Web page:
While sex education advocates support the TPPI, however, some also worry it may fall short of its true potential. Over half of young people have had sexual intercourse by the age of 18 and are at risk of both unintended pregnancy and STDs. It is unfortunate that the funding focuses only on teen pregnancy and does not specifically address the equally important health issues of STDs, including HIV. Nor does TPPI require a discussion of abstinence and contraception when sexual activity is discussed. While, because of strong advocacy efforts, the legislation does ensure that programs that address risk behaviors related to pregnancy can be covered, allowing HIV/STD prevention programs to be funded, the Obama administration and Congress missed an opportunity to provide comprehensive sex education that promotes healthy behaviors and relationships for all young people, including those who are lesbian, gay, bisexual, and transgender (LGBT). Unfortunately, several abstinence-only programs did receive grants through the innovative portion. These programs are far from cutting edge and were proven not to work in the government's own study.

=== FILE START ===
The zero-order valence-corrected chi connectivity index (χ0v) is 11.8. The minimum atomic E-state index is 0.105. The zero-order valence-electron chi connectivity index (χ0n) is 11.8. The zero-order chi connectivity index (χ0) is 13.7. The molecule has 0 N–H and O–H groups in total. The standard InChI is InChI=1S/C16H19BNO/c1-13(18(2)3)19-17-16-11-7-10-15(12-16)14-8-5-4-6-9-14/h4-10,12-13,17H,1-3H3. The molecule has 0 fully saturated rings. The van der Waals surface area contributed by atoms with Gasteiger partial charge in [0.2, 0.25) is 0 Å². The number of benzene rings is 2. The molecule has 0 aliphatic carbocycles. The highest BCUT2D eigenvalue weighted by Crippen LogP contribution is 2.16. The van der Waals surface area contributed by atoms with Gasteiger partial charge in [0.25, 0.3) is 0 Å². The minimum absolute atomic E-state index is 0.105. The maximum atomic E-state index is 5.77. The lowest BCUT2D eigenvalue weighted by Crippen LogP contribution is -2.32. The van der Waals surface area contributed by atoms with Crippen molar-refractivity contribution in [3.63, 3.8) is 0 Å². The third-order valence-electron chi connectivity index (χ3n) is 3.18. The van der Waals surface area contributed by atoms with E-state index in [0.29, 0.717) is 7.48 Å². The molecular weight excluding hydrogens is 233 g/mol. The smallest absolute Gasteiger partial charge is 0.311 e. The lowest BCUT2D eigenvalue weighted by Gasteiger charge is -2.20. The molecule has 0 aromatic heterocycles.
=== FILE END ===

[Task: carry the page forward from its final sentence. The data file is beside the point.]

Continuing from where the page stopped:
In March, President Obama signed the health care reform bill -- the Patient Protection and Affordable Care Act. While it unfortunately included the extension of an abstinence-only-until-marriage program, it also created the Personal Responsibility Education Program (PREP), which provides $75 million per year from 2010 through 2014 to fund complete, medically accurate, and age-appropriate sex education to help young people reduce their risk of pregnancy and STDs, including HIV. Over $55 million of it is dedicated to state grants. Additional funding is available for Indian tribes and tribal organizations, research and evaluation, and innovative approaches. This new funding stream is the first of its kind and will go a long way toward providing comprehensive sex education across the country. Programs funded by PREP are also required to teach life skills, such as healthy relationships, communication, and decision-making skills.